I’ve heard lots of definitions of leadership over the years, but this has always been one of my favorites:
A leader has followers.
Want to know if you’re a leader? Turn around and see who’s behind you.
The best leaders discover ways to influence effectively. In today’s guide, considerations for how to influence.
Almost 20 years ago, I was fortunate to take a class in organizational psychology and got introduced to a classic book: Influence: The Psychology of Persuasion by Robert Cialdini*. I had no idea books like it existed and it first made me aware of the science involved in influence.
The book is still a great read today and well worth your time, but you can get the essence of the science quickly. Here’s Cialdini with a twelve-minute video on the six universal principles of persuasion.
Don’t have twelve minutes? This recent article from Garr Reynolds will give you the super-abridged version.
I came across an article this week about a doctor who is challenging traditional breast cancer treatment.
Her philosophy of treatment puts her at odds with others in the medical community — and sometimes with patients, who often expect more aggressive recommendations.
But she doesn’t challenge the status quo with anger. This is line that caught my attention:
For nearly two decades, Dr. Esserman has sung to her patients as they go under anesthesia. With enough notice, she takes requests.
The research is starting to back her up. If you want to influence with love, take some inspiration from the breast cancer surgeon who keeps challenging the status quo.
Steve Wozniak built the first Apple computer. While co-founder Steve Jobs became much better known, most insiders credit Woz (as he’s affectionately known) with the engineering genius behind Apple’s start.
In a world where teams make things happen in many organizations, it’s easy to forget that sometimes a single individual can influence change just as well. In fact, sometimes better.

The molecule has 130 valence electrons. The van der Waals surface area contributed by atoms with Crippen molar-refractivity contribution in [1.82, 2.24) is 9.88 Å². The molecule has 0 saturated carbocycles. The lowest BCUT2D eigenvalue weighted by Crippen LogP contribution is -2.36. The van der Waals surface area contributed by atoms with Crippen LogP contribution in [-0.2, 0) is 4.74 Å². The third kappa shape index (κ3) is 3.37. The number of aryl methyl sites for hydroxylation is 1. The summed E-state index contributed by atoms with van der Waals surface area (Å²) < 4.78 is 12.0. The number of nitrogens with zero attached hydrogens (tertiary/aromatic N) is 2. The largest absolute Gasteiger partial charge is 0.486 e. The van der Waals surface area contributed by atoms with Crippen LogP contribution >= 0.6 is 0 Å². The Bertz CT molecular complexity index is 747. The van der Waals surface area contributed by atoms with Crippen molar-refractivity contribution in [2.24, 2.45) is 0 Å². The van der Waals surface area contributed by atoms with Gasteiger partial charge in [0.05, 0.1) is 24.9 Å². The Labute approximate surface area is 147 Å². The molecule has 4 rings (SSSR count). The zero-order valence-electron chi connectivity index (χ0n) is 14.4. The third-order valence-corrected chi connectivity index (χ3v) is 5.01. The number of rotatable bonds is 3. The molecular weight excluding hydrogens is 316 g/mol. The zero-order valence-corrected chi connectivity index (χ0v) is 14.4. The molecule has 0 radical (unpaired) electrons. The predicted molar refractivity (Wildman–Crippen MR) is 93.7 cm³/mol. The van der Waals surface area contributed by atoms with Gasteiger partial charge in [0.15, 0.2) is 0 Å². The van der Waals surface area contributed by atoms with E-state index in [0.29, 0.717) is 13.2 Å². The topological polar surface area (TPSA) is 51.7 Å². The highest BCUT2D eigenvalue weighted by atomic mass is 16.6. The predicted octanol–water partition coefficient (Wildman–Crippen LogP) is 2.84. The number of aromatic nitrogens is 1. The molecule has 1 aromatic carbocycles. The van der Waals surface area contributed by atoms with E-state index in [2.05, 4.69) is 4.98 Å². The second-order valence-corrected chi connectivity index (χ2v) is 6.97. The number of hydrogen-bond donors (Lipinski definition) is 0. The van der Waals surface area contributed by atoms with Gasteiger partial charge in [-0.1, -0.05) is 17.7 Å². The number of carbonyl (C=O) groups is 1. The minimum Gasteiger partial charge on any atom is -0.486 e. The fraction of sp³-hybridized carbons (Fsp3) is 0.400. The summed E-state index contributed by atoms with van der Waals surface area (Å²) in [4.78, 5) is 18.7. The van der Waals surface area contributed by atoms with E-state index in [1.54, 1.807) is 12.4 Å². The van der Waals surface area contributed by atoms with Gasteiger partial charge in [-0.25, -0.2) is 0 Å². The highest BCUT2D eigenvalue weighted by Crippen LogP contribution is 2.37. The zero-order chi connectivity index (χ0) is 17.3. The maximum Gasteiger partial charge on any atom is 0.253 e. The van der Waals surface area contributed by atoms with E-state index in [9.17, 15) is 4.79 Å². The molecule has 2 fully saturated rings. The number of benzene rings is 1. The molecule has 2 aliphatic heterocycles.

Woz has written:
Most inventors and engineers I’ve met are like me—they’re shy and they live in their heads. They’re almost like artists. In fact, the very best of them are artists. And artists work best alone where they can control an invention’s design without a lot of other people designing it for marketing or some other committee.
Susan Cain’s recent article profiles Woz and reminds us of the influence we can have by zeroing in on our strengths and preferences.
To influence better, be true to who you are.
Every night when Bonni or I put Hannah to bed (she’s 1), she always points towards the small book shelf in her room and enthusiastically calls out one word:
While it warms my heart that we can never read enough to satisfy her, I’m also reminded of an unending struggle:
So little books. So little time.
That doesn’t mean that it’s still not fun to try. For the Hannah in all of us, here’s a great list of 25 underrated books on persuasion, influence, and understanding human behavior.
I value leadership and human relations models that are simple and powerful. That’s why when I heard of Jeremie Kubicek’s work, I invited him to be on the show.
Jeremie joined me on this week’s episode to examine how to be present and productive using the model in his new book, 5 Gears*. I found the model practical and actionable. The 5 gears and the full audio are posted on the Coaching for Leaders website.
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